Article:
Industrial construction not keeping pace with demand
- Speculative construction in the industrial sector is up, driven by healthy capitalization rates and a low national vacancy rate of 6.1%, the National Real Estate Investor reported.
- Real estate firms Cushman Wakefield, Colliers International and CBRE said industrial rents, which are at an average of $5.44 per square foot nationally, will continue to rise in 2016 and that space availability is at 9.2%, a 15-year low.
- Of the 175.8 million square feet under construction now, 62.5% is speculative, the NREI reported, but CBRE's David Egan said that since 2010, construction has not met the demand.
Aside from new construction, investors are also buying industrial buildings, but, Fitch head of U.S. REIT research Steven Marks said that REIT managers believe it's a better deal to build right now because of the attractive acquisition cap rates, the NREI reported.
Egan said foreign investment in industrial real estate is also up and is expected to increase in 2016. Cushman Wakefield's John Morris said that on a total-investment basis, foreign investment in the industrial market rose from 10% in 2014 to 35% in 2015. The US industrial market is such a pay off, said Trimont Real Estate Advisors CEO Brian Ward, that there is an increase in the number of foreign e-commerce companies building fulfillment centers in the U.S.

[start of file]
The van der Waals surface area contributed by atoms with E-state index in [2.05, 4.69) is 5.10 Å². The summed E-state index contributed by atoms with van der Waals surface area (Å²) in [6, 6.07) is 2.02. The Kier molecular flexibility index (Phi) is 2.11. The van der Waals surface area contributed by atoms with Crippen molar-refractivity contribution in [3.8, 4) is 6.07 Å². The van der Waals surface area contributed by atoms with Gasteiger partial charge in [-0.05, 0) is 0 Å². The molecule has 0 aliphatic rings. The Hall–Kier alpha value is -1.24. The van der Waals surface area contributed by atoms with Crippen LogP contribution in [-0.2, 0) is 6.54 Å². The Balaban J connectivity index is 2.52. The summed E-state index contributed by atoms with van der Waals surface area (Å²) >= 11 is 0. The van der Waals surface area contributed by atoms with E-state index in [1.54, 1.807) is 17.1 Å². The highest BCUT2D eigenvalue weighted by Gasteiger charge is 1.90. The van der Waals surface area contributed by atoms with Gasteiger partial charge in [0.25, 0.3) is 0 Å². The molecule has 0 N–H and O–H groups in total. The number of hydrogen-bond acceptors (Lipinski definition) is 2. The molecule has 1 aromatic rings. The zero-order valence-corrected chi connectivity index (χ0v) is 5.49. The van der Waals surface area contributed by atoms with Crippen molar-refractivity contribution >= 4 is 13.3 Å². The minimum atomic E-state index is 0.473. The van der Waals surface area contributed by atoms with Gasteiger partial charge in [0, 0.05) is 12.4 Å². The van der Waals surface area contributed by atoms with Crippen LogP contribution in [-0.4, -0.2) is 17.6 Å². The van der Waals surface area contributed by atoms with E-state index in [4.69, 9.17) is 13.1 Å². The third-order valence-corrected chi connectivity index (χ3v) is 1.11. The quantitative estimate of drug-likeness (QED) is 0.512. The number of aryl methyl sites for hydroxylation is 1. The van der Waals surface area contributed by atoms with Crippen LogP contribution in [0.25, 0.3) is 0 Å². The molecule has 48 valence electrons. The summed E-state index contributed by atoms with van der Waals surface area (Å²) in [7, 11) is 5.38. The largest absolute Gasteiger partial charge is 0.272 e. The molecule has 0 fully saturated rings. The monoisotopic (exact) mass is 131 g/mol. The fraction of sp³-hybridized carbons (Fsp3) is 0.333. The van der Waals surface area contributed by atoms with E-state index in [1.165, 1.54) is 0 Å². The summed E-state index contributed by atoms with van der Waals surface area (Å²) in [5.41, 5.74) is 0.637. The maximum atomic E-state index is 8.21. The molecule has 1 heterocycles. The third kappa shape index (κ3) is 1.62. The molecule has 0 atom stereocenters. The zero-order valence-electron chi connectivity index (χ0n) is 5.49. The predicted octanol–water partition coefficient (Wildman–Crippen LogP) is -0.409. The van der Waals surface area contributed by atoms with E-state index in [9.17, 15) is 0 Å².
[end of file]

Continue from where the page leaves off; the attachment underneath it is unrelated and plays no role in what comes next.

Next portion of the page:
Earlier this month, CMD reported that March nonresidential construction starts surged 18% from February to $28.5 billion, and the construction data company said industrial was up 5.2%. However, in February, commercial real estate services firm JLL called industrial "the shining star" of nonresidential construction, and reported the sector had seen quarter-over-quarter gains of 23% in the fourth quarter of 2015 and delivered 178.4 million square feet last year.
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